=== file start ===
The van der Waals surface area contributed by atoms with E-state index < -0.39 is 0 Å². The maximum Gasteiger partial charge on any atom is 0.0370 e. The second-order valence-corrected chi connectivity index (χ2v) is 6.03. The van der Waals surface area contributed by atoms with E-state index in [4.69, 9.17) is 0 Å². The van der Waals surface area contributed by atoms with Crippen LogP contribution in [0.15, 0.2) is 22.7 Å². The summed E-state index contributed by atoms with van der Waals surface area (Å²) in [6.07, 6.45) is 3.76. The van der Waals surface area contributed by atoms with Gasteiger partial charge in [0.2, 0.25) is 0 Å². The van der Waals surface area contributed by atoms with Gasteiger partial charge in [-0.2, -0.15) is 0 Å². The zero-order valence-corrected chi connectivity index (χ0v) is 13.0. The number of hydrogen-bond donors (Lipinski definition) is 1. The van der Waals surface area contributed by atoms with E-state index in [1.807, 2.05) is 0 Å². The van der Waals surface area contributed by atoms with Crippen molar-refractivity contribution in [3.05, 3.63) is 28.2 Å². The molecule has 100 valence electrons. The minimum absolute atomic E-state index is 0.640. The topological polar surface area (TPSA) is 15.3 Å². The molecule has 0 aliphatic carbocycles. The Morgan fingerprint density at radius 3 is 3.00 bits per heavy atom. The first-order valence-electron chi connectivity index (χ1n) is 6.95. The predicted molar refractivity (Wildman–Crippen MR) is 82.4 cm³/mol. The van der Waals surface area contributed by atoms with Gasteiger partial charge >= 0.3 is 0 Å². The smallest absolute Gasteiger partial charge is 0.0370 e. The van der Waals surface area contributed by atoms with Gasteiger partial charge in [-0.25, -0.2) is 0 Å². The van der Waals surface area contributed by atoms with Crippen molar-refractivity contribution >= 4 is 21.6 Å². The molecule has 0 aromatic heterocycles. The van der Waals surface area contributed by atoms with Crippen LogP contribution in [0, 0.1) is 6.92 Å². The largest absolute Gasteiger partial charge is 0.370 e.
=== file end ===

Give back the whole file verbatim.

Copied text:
The van der Waals surface area contributed by atoms with E-state index < -0.39 is 0 Å². The maximum Gasteiger partial charge on any atom is 0.0370 e. The second-order valence-corrected chi connectivity index (χ2v) is 6.03. The van der Waals surface area contributed by atoms with E-state index in [4.69, 9.17) is 0 Å². The van der Waals surface area contributed by atoms with Crippen LogP contribution in [0.15, 0.2) is 22.7 Å². The summed E-state index contributed by atoms with van der Waals surface area (Å²) in [6.07, 6.45) is 3.76. The van der Waals surface area contributed by atoms with Gasteiger partial charge in [0.2, 0.25) is 0 Å². The van der Waals surface area contributed by atoms with Gasteiger partial charge in [-0.2, -0.15) is 0 Å². The zero-order valence-corrected chi connectivity index (χ0v) is 13.0. The number of hydrogen-bond donors (Lipinski definition) is 1. The van der Waals surface area contributed by atoms with E-state index in [1.807, 2.05) is 0 Å². The van der Waals surface area contributed by atoms with Crippen molar-refractivity contribution in [3.05, 3.63) is 28.2 Å². The molecule has 100 valence electrons. The minimum absolute atomic E-state index is 0.640. The topological polar surface area (TPSA) is 15.3 Å². The molecule has 0 aliphatic carbocycles. The Morgan fingerprint density at radius 3 is 3.00 bits per heavy atom. The first-order valence-electron chi connectivity index (χ1n) is 6.95. The predicted molar refractivity (Wildman–Crippen MR) is 82.4 cm³/mol. The van der Waals surface area contributed by atoms with Gasteiger partial charge >= 0.3 is 0 Å². The smallest absolute Gasteiger partial charge is 0.0370 e. The van der Waals surface area contributed by atoms with Gasteiger partial charge in [-0.25, -0.2) is 0 Å². The van der Waals surface area contributed by atoms with Crippen molar-refractivity contribution >= 4 is 21.6 Å². The molecule has 0 aromatic heterocycles. The van der Waals surface area contributed by atoms with Crippen LogP contribution in [0, 0.1) is 6.92 Å². The largest absolute Gasteiger partial charge is 0.370 e.